- A mental health crisis has emerged during the COVID-19 pandemic.
- Changed lifestyle pattern had a negative effect on mental health and quality of life of Kenyans, both adults and children.
- Previous studies have highlighted the importance of healthy lifestyles as they are crucial in maintaining and improving physical and mental health and improving the quality of life.
The break out of the Covid-19 pandemic brought about changes on the way people live, their mental health, well-being among other effects. Or is it?
Well, the first Covid-19 case to be reported in Kenya since the beginning of the outbreak in China in December 2019 was confirmed on March 12, 2020. Since then, things never remained the same.
As of Monday November 22, 2021, 258 million cases of Covid-19 had been recorded globally, with 5.15 million deaths. Kenya has reported about 255,000 coronavirus infections and 5,300 coronavirus-related deaths.
The COVID-19 pandemic forced the Kenyan government to close schools between March 2020 and September 2020 for Grades Four, Eight and Form 4, and up to December 2020 for all other classes.
However, the pandemic did not only affect the schools, which have hence resumed but with an amended academic calendar, but also affected the lifestyle of Kenyans, their mental health, and the well-being of both adults and children.
The COVID-19 pandemic has lead to isolation because people have to remain at home to prevent infection, but this is likely to have a detrimental effect on the physical and mental health of individuals.
Previous studies have highlighted the importance of healthy lifestyles as they are crucial in maintaining and improving physical and mental health and improving the quality of life.
You can all agree that the Covid-19 pandemic has totally affected the way Kenyans used to live. Isn’t it? The government announced several measures to curb the spread of the pandemic.
Shortly after the schools were closed, a nationwide dusk to dawn curfew was imposed in Kenya. This was followed by a lockdown in major cities of Nairobi in Mombasa, whereby Kenyans were not allowed to enter or leave the said cities.
As a result, Kenyans found it hard to adapt to the new way of living, since they were now required to be in their houses by 7pm, and only get out after 4am. Bars and restaurants were as well closed, and every Kenyan, apart from children, have been putting on face masks to protect themselves from contracting the coronavirus.
Washing of hands each and every time, or using an alcohol-based sanitizer has been a norm. Or is it?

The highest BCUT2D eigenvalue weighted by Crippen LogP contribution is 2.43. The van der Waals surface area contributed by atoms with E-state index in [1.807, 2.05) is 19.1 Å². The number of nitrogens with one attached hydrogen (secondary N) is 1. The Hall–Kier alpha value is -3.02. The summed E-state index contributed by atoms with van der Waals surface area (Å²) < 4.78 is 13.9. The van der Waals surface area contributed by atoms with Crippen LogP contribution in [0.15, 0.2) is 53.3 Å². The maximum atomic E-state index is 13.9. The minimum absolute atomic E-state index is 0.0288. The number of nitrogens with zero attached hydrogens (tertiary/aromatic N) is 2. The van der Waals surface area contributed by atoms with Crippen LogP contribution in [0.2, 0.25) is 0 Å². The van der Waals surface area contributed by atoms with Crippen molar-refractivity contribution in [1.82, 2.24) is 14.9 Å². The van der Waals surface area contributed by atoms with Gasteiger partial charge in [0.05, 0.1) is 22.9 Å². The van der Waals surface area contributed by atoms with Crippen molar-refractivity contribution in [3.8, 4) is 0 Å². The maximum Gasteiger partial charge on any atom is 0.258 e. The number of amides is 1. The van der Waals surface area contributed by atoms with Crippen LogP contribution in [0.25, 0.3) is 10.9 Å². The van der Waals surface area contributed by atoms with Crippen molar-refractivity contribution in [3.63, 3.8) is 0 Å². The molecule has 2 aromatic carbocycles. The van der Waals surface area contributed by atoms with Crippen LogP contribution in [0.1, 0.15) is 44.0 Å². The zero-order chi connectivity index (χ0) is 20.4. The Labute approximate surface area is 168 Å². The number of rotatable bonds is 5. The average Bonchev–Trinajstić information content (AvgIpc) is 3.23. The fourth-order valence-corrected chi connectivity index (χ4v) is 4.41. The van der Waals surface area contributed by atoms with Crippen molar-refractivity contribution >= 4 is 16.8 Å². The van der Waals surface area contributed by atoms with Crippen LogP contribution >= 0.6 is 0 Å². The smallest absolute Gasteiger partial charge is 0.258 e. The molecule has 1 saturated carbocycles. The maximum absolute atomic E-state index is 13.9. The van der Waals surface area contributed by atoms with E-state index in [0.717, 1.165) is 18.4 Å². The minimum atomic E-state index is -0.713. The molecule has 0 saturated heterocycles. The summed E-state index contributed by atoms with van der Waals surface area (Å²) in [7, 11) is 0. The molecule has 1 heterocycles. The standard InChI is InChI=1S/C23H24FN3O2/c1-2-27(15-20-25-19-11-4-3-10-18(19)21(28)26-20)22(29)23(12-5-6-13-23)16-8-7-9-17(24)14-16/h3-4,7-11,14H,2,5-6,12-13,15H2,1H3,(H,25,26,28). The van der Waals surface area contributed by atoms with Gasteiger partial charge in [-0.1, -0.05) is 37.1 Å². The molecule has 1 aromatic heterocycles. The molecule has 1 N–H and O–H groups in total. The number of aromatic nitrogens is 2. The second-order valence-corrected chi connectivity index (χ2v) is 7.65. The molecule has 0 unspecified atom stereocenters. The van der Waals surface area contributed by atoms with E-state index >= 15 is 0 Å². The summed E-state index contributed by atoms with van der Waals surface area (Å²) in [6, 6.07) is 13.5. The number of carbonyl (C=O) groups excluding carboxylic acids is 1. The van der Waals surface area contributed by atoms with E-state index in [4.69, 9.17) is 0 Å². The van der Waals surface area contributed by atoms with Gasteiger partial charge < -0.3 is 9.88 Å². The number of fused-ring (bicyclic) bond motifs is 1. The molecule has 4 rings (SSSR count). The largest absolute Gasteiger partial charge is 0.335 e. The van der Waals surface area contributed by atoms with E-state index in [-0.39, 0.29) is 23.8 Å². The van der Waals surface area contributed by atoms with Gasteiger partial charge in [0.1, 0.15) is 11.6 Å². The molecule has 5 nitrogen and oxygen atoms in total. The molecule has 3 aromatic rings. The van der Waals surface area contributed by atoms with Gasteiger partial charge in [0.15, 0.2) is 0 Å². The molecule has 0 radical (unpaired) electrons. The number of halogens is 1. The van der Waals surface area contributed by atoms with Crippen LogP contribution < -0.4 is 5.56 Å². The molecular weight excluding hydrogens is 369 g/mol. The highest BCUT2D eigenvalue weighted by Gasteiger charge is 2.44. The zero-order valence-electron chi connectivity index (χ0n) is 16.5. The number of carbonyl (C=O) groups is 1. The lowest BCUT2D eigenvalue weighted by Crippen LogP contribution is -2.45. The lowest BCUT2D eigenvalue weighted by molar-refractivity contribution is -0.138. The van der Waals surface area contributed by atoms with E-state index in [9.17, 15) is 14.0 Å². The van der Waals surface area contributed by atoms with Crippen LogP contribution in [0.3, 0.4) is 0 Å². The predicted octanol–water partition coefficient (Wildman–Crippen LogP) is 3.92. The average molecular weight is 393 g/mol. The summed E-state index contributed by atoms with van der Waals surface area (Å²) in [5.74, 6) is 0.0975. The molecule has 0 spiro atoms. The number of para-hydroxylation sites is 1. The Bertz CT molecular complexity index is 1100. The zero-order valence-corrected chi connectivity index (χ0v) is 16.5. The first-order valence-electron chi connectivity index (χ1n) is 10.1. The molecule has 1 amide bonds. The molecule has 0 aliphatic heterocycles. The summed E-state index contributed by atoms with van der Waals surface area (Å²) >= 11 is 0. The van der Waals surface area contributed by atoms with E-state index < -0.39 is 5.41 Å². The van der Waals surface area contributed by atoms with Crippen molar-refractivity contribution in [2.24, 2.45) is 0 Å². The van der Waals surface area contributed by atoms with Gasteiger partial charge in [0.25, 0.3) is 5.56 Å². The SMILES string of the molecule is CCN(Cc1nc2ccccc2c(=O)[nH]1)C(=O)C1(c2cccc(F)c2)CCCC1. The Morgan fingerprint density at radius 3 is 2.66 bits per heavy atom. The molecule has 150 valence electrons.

All these measures have hence changed the way people used to live. Initially, people could freely visit each other and share whatever they have, but the covid-19 measures required that one stays at home, and always maintains a 1 metre social distance whenever he/she is in public.
People have also struggled to adjust their normal daily schedules from working until late and some even overnight, to being at home by the time that had been set under the curfew.
Currently, some of these measures have been relaxed, but it has proved to be hard for Kenyans to go back to normal.
The Covid-19 pandemic is still here with us, and this fact has made Kenyans to continue observing the measures that have been put by the government to curb the spread of the pandemic.
The pandemic has also brought about significant changes in daily living patterns among adults in Kenya. With changed daily schedules caused by social distancing, the closure of colleges, universities and shops, there were changes in how Kenyans preoccupied themselves, in which they tended to spend less time on social activities, leisure, and education.
Eating habits also changed during the pandemic as a result of the measures announced by the government to curb spread of the pandemic. Do you remember how Kenyans were thrown into panic shopping with rumors that the country was going to witness a total lockdown?
Well, most Kenyans rushed to buy foods that cannot go bad easily. As a result, most of them consumed significantly more carbohydrates and minerals and significantly less alcohol, since bars and restaurants had been closed. Initially, alcohol was allowed to be sold as takeaways only, then the sell was banned before it was allowed again .